note: entire contents copyright 2004 by Beverly Creasey
New Rep has a gorgeous new theater (in the brand new Arsenal Arts Complex in Watertown)---and a new take on Shakespeare for the occasion. Director Rick Lombardo mixes modern and classic for a highly charged ROMEO AND JULIET.
The masked ball (where Romeo first sets eyes on Juliet) is elegantly realized by way of Kelli Edwards’ lively choreography, by Frances Nelson McSherry’s striking masks and gowns, all set against John Hood’s clever crumbling castle ramparts. Lombardo tinkers with the Bard, as directors do, by spurring the rival gangs to fever pitch, with punk Capulets warring against flamboyant Montagues—not unlike the attention they command in ‘West Side Story.’ Much is made of the horseplay, not to mention the thrilling swordplay. Alas, Lombardo chooses to jettison [some of the] comic relief by making Juliet’s nurse (Bobbi Steinbach) yet another victim of foul play.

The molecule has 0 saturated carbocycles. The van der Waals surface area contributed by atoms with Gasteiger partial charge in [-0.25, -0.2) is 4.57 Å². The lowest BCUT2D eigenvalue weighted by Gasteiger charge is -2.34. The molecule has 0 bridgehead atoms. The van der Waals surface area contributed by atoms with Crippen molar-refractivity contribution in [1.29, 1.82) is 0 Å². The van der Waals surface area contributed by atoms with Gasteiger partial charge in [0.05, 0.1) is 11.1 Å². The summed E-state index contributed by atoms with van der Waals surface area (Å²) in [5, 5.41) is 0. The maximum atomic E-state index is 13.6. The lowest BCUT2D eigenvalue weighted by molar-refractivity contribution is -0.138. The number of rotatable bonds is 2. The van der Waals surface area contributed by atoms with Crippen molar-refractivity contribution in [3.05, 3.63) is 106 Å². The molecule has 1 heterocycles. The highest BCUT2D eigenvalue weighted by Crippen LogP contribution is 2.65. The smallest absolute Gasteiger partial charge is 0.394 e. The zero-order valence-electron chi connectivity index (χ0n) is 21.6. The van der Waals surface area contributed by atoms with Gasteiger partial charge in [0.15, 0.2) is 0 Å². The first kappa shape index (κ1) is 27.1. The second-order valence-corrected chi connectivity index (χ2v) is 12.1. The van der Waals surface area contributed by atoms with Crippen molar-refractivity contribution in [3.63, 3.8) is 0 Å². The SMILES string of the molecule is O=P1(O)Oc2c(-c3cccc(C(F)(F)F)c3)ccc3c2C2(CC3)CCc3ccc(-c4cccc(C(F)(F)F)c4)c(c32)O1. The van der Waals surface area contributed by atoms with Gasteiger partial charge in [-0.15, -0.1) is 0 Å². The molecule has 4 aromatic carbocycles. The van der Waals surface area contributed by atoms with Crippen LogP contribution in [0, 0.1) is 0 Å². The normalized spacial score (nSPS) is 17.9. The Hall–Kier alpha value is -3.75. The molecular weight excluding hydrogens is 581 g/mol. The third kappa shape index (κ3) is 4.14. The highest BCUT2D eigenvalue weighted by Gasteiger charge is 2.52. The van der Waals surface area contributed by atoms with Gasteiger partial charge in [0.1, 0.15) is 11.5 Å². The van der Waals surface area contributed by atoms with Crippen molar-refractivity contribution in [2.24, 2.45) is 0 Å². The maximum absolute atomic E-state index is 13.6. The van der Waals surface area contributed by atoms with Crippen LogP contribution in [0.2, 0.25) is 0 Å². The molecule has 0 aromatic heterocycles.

Lombardo takes to heart the Capulet taunt, from a bellicose Tybalt (Mark Killian) that Mercutio (Will Keary) has been “consorting” with Romeo (Lucas Hall)…and off we go on a sexually charged romp. Never have I seen so many lovely bare-chested men in one show. (Woe to the actor who hasn’t been working out!) Mercutio can hardly keep his gauzy pink shirt from slipping down his winnowed shoulders. Tybalt’s doublet/vest mysteriously unbuttons for battle revealing a carefully sculpted musculature. As you can see, I had a difficult time focusing on the “star-crossed lovers.”
Even the priest (Diego Arciniegas), who secretly marries Romeo and Juliet, was gardening without his cleric’s shirt, revealing some powerfully pristine pecs of his own. Forgive me, Father. All I kept thinking about was Noel Coward’s “Marvelous Party” where “young Bobby Carr did a stunt at the bar, with a lot of extraordinary men.” Oh dear, better save me a seat at the confessional.